bvp .

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[100] 007 Tutorial bvp            boundary value problems

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//==================================================================================
//  Umbrella  ‘bvp’  for Boundary Value Problems
//==================================================================================

//————————————————————————————————————
//  Standard Differential Equation
//————————————————————————————————————
cz*{f””}
+cw*{f”’} + cfw*{ff”’} + cuw*{f’f”’} + cvw*{f”f”’} + cww*{f”’f”’}
+cv*{f”}  + cfv*{ff”}  + cuv*{f’f”}  + cvv*{f”f”}
+cu*{f’}   + cfu*{ff’}   + cuu*{f’f'}
+cf*{f}    + cff*{ff} = cs

//————————————————————————————————————
//  Standard Boundary Conditions
//————————————————————————————————————

bw*{f”’} + bv*{f”} + bu*{f’} + bf*{f} = bs

In an interval (a,b),

bvp .x(a,b) …

can have BCs the numbers of which are

one at x=a, one at x=b for 2nd-order ODE
two at x=a, one at x=b for 3rd-order ODE
two at x=a, two at x=b for 4th-order ODE

Other types of BCs cannot be handled yet. Especially for the 3rd-order BVP,
the starting point can be switched by the ending point to meet the above condition such that

bvp .x(b,a) …

so that an additional type (one at x=a, two at x=b) can be handled.

//————————————————————————————————————
//  Spokes
//————————————————————————————————————
.peep                                       // peep the iteration procedure
.relax(relax=0.5)                  // under-relaxation factor
.tol/abstol(abstol=1.e-5)    // absolute tolerance
.reltol(reltol=1.e-5)              // relative tolerance
.maxiter(maxiter=500)      // maximum iteration count
.shift(s)                                  // eigenvalue shift
.plot                                        // plot default data
.plot(f,f’,f”,…)                        // plot user-defined data
.return(f,f’,f”,…)                   // return user-defined data
.togo(Y=y,Y1=y’,…)             // takeout each field

//————————————————————————————————————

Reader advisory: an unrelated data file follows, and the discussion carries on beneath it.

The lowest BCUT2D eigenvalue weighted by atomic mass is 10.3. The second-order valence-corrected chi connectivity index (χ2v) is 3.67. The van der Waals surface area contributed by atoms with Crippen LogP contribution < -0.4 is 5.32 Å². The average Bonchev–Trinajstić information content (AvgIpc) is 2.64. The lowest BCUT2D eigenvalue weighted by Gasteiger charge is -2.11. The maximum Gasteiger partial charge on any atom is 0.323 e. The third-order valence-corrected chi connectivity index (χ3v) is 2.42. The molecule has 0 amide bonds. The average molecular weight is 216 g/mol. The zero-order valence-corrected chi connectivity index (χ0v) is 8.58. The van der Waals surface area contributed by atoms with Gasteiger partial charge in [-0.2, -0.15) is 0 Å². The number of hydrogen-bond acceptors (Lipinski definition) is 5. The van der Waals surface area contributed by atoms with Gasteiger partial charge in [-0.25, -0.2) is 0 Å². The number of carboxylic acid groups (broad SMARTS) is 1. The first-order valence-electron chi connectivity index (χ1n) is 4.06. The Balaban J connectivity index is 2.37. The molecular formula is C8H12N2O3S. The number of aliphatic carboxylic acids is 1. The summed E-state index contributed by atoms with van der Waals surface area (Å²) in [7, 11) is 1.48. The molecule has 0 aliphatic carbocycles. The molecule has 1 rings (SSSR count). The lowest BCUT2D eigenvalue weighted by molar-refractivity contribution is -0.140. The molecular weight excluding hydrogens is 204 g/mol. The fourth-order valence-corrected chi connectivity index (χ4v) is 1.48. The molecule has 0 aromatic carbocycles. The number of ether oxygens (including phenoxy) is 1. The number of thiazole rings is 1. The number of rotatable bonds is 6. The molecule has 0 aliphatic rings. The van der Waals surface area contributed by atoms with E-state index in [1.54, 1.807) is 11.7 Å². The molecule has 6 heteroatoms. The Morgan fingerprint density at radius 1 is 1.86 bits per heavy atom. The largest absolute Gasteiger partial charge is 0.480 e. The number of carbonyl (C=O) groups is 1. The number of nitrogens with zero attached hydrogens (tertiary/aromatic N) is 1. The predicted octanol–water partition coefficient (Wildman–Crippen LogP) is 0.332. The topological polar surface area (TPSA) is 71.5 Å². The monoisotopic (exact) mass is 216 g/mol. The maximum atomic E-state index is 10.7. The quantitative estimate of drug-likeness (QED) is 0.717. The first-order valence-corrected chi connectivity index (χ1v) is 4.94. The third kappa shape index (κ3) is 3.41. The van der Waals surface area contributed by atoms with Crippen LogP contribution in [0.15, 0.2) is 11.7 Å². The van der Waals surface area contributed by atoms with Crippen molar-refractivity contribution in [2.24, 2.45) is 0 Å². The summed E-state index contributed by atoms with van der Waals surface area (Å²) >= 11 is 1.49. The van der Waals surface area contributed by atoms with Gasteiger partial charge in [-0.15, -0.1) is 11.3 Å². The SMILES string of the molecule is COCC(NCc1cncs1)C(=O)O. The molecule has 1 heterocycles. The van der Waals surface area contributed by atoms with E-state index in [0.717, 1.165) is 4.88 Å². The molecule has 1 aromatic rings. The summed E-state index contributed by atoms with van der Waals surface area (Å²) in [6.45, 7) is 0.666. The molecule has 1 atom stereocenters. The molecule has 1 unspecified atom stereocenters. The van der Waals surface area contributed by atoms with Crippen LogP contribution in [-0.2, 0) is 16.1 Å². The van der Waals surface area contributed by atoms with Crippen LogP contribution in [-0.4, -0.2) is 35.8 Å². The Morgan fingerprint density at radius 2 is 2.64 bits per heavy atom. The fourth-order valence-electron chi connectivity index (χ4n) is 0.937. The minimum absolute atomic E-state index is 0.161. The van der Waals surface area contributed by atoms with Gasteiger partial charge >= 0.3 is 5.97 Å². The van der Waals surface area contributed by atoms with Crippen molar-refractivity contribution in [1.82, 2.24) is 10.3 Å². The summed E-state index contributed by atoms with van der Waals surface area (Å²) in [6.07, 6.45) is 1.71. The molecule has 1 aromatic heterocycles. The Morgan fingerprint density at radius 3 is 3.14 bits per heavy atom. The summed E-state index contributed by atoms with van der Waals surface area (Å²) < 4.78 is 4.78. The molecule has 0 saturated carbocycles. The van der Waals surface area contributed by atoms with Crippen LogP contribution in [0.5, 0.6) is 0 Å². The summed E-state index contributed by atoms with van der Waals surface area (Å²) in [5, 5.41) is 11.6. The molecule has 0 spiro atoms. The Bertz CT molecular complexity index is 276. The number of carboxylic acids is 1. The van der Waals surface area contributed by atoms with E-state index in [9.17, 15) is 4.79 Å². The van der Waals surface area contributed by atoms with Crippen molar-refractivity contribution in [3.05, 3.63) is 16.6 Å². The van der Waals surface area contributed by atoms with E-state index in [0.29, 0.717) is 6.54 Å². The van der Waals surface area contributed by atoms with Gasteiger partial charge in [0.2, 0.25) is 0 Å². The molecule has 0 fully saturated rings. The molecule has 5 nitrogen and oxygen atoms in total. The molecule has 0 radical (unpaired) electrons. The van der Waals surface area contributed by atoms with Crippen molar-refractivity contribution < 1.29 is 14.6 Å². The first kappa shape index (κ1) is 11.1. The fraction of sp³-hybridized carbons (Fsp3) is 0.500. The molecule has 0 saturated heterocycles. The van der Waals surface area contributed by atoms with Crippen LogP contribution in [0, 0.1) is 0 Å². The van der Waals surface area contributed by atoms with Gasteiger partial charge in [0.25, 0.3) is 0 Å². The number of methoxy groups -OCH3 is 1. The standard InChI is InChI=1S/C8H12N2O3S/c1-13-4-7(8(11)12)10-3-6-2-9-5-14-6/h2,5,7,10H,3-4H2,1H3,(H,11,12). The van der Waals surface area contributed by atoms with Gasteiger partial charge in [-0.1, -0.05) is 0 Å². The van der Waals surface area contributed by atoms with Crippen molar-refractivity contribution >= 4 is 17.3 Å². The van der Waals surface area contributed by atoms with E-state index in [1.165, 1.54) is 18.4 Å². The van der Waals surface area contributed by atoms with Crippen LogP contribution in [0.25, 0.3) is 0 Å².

//  Examples
//————————————————————————————————————

%> simple BVP =======================================


#> bvp .x(0,pi) ( {y”}+{y} = 0, [ {y}=0, {y'}=-1 ] ).plot;

%> shock near at x = 0 =======================================


#> eps = 1.e-4;;
#{
bvp .x(-1,1) (       // bvp .x[101,1](-1,1) equivalently
eps*{y”}+x*{y’} = eps*pi^2*cos(pi*x)-pi*x*sin(pi*x), [ {y} = -2, {y} = 0 ]
)
.plot .return(x,y,y’);
#}

ans =
[            -1            -2    0.00395044 ]
[         -0.98      -1.99799      0.197356 ]
[         -0.96      -1.99203      0.398039 ]
…..
[          0.96    0.00796702     -0.398039 ]
[          0.98    0.00201307     -0.197356 ]
[             1  8.36201e-009   -0.00395044 ]


%> droplet shape ===========================================


#{
bvp .x[21](-1,1) ( {h”} + (1+h’^2)^1.5  – (1+h’^2)^1.5 *{h} = 0, [ {h} = 0, {h} = 0 ] )
.plot
.return(x,h,h’);
#}
ans =
[            -1  4.18101e-009       1.05936 ]
[          -0.9     0.0936755       0.81415 ]

[          -0.1      0.387533     0.0611795 ]
[             0      0.390592  1.72213e-013 ]
[           0.1      0.387533    -0.0611795 ]

[           0.9     0.0936755      -0.81415 ]
[             1  4.18101e-009      -1.05936 ]

%> Falkner-Skan equations ====================================


#{
.hold;
for.b(0,1, 0.1) {
bvp .x[101](0,8) ( {f”’}+{ff”}+b-b*{f’f'} = 0, [ {f} = 0, {f'} = 0, {f'} = 1 ] )
.plot(f’,f”)
.return(f”)(1);
}
plot;
#}

ans =      0.46983977
ans =      0.58729653
ans =      0.68700019
ans =      0.77508197
ans =      0.85478704
ans =      0.92808654
ans =      0.99628555
ans =       1.0603011
ans =       1.1208068
ans =       1.1783141
ans =       1.2332224

%> Coupled BVP ====================================
#{
bvp.x[21](0,8) { f,g } (
{f”’}+3*{ff”}-2*{f’f'} + g = 0,  [ {f} = 0, {f'} = 0, {f} = 0 ],
{g”}+3*f*{g’} = 0,                [ {g} = 1, {g} = 0 ]
) .plot ;
#}

//————————————————————————————————————
//  Eigenvalue Problems
//————————————————————————————————————
Standard forms are

{u”} + {%u} = 0     // lambda is denoted by %

Note that non-solitary {%u} such as 2*{%u} is not allowed

Eigenvalue shifting by Spoke .shift(s)

%> basic example
#> x = (0,pi).span(101);;

#> bvp[x]( {u”}+{%u} = 0, [ {u}=0, {u}=0 ] );
ans =      0.99991775

 

%> second-order example


#> lam =
bvp .x[101](0,pi) (
{y”} + {%y} = 0,
[ {y}-{y'} = 0, {y} = 0 ]
).plot ; // dependent variable y is assumed for print

#> lam;
lam =      0.62142265

//————————————————
//  shifting
//————————————————
Spoke .shift(s) is applied to find eigenvalue nearest to s

#> x = (0,pi).span(101);;

#> lam = bvp[x]( {y”}+{%y} = 0, [ {y}=0, {y}=0 ] ) .shift(5);
lam =       3.9986842

#> lam = bvp[x]( {y”}+{%y} = 0, [ {y}=0, {y}=0 ] ) .shift(10);
lam =         8.99334

#> lam = bvp.x[500](0,pi)( {y”}+{%y} = 0, [ {y}=0, {y}=0 ] ) .shift(10);
lam =       8.9997325

#> lam = bvp.x[1500](0,pi)( {y”}+{%y} = 0, [ {y}=0, {y}=0 ] ) .shift(10);
lam =       8.9999704

Exact values are lam = 1^2, 2^2, 3^2, 4^2, … , n^2. A dense grid enhances the accuracy of the eigenvalue found.

//————————————————
//  bending of a beam (4th-order ODE)
//————————————————


#> lam = bvp.x(0,8) (
-1000*{u””} + {%u} = 0,
[ {u}=0, {u'}=0, {u''}=0, {u'''}=0 ]
)
.plot(u,u’,u”,u”’);

#> sqrt(lam);
ans =       1.7374164

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